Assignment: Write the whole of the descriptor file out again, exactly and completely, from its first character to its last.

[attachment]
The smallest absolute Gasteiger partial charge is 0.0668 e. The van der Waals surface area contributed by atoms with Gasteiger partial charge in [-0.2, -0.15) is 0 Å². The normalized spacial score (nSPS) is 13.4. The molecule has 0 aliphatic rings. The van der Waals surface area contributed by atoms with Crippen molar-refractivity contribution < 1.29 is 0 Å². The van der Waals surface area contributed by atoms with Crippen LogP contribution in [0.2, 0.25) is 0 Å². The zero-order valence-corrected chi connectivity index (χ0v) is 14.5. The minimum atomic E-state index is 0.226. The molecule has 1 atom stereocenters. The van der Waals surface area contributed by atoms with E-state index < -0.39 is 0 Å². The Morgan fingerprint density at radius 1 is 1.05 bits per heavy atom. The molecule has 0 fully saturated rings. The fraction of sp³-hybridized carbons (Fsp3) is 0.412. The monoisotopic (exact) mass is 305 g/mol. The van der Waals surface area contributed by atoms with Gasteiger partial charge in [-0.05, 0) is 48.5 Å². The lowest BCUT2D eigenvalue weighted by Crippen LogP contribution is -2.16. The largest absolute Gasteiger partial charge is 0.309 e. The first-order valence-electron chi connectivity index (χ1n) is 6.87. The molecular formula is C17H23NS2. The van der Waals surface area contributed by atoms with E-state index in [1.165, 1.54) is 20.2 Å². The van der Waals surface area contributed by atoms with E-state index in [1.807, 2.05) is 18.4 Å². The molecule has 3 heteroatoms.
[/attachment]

The smallest absolute Gasteiger partial charge is 0.0668 e. The van der Waals surface area contributed by atoms with Gasteiger partial charge in [-0.2, -0.15) is 0 Å². The normalized spacial score (nSPS) is 13.4. The molecule has 0 aliphatic rings. The van der Waals surface area contributed by atoms with Crippen molar-refractivity contribution < 1.29 is 0 Å². The van der Waals surface area contributed by atoms with Crippen LogP contribution in [0.2, 0.25) is 0 Å². The zero-order valence-corrected chi connectivity index (χ0v) is 14.5. The minimum atomic E-state index is 0.226. The molecule has 1 atom stereocenters. The van der Waals surface area contributed by atoms with E-state index < -0.39 is 0 Å². The Morgan fingerprint density at radius 1 is 1.05 bits per heavy atom. The molecule has 0 fully saturated rings. The fraction of sp³-hybridized carbons (Fsp3) is 0.412. The monoisotopic (exact) mass is 305 g/mol. The van der Waals surface area contributed by atoms with Gasteiger partial charge in [-0.05, 0) is 48.5 Å². The lowest BCUT2D eigenvalue weighted by Crippen LogP contribution is -2.16. The largest absolute Gasteiger partial charge is 0.309 e. The first-order valence-electron chi connectivity index (χ1n) is 6.87. The molecular formula is C17H23NS2. The van der Waals surface area contributed by atoms with E-state index in [1.165, 1.54) is 20.2 Å². The van der Waals surface area contributed by atoms with E-state index in [1.807, 2.05) is 18.4 Å². The molecule has 3 heteroatoms.